back to top

Related Occupations

19-3031.03 Counseling Psychologists
21-1011.00 Substance Abuse and Behavioral Disorder Counselors Bright Outlook
21-1012.00 Educational, Guidance, School, and Vocational Counselors
21-1013.00 Marriage and Family Therapists Bright Outlook
21-1014.00 Mental Health Counselors Bright Outlook
21-1015.00 Rehabilitation Counselors
21-1021.00 Child, Family, and School Social Workers Bright Outlook
21-1022.00 Healthcare Social Workers   Bright Outlook Bright Outlook  
21-1092.00 Probation Officers and Correctional Treatment Specialists
25-1066.00 Psychology Teachers, Postsecondary

back to top

Wages & Employment Trends

National

Median wages (2012) $19.22 hourly, $39,980 annual
Employment (2012) 114,000 employees
Projected growth (2012-2022) Much faster than average (22% or higher) Much faster than average (22% or higher)
Projected job openings (2012-2022) 50,200
Top industries (2012)

State & National

          CareerOneStop

Source: Bureau of Labor Statistics 2012 wage data external site and 2012-2022 employment projections external site. "Projected growth" represents the estimated change in total employment over the projections period (2012-2022). "Projected job openings" represent openings due to growth and replacement.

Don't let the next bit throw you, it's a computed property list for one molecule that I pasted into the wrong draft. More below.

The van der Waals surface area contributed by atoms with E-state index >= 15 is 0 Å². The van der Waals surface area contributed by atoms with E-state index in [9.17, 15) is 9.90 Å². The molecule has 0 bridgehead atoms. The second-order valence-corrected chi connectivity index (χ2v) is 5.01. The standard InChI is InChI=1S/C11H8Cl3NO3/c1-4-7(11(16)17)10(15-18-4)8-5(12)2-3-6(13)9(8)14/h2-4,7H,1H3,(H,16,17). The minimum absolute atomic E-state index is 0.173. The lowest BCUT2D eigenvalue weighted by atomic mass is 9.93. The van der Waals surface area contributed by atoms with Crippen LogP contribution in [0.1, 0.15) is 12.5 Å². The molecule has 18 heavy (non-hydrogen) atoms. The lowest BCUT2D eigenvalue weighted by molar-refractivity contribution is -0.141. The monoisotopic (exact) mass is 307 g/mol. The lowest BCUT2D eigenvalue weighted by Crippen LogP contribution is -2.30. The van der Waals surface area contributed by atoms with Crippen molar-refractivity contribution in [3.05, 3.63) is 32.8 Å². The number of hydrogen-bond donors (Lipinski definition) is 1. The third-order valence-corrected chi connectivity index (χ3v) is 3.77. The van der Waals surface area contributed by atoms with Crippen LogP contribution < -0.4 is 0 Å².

back to top

Job Openings on the Web

Find Jobs
for Mental Health and Substance Abuse Social Workers

          mySkills myFuture

State & National Job Banks

          CareerOneStop

back to top

Sources of Additional Information

Disclaimer: Sources are listed to provide additional information on related jobs, specialties, and/or industries. Links to non-DOL Internet sites are provided for your convenience and do not constitute an endorsement.

  • Social Workers external site. Bureau of Labor Statistics, U.S. Department of Labor. Occupational Outlook Handbook, 2014-15 Edition.

back to top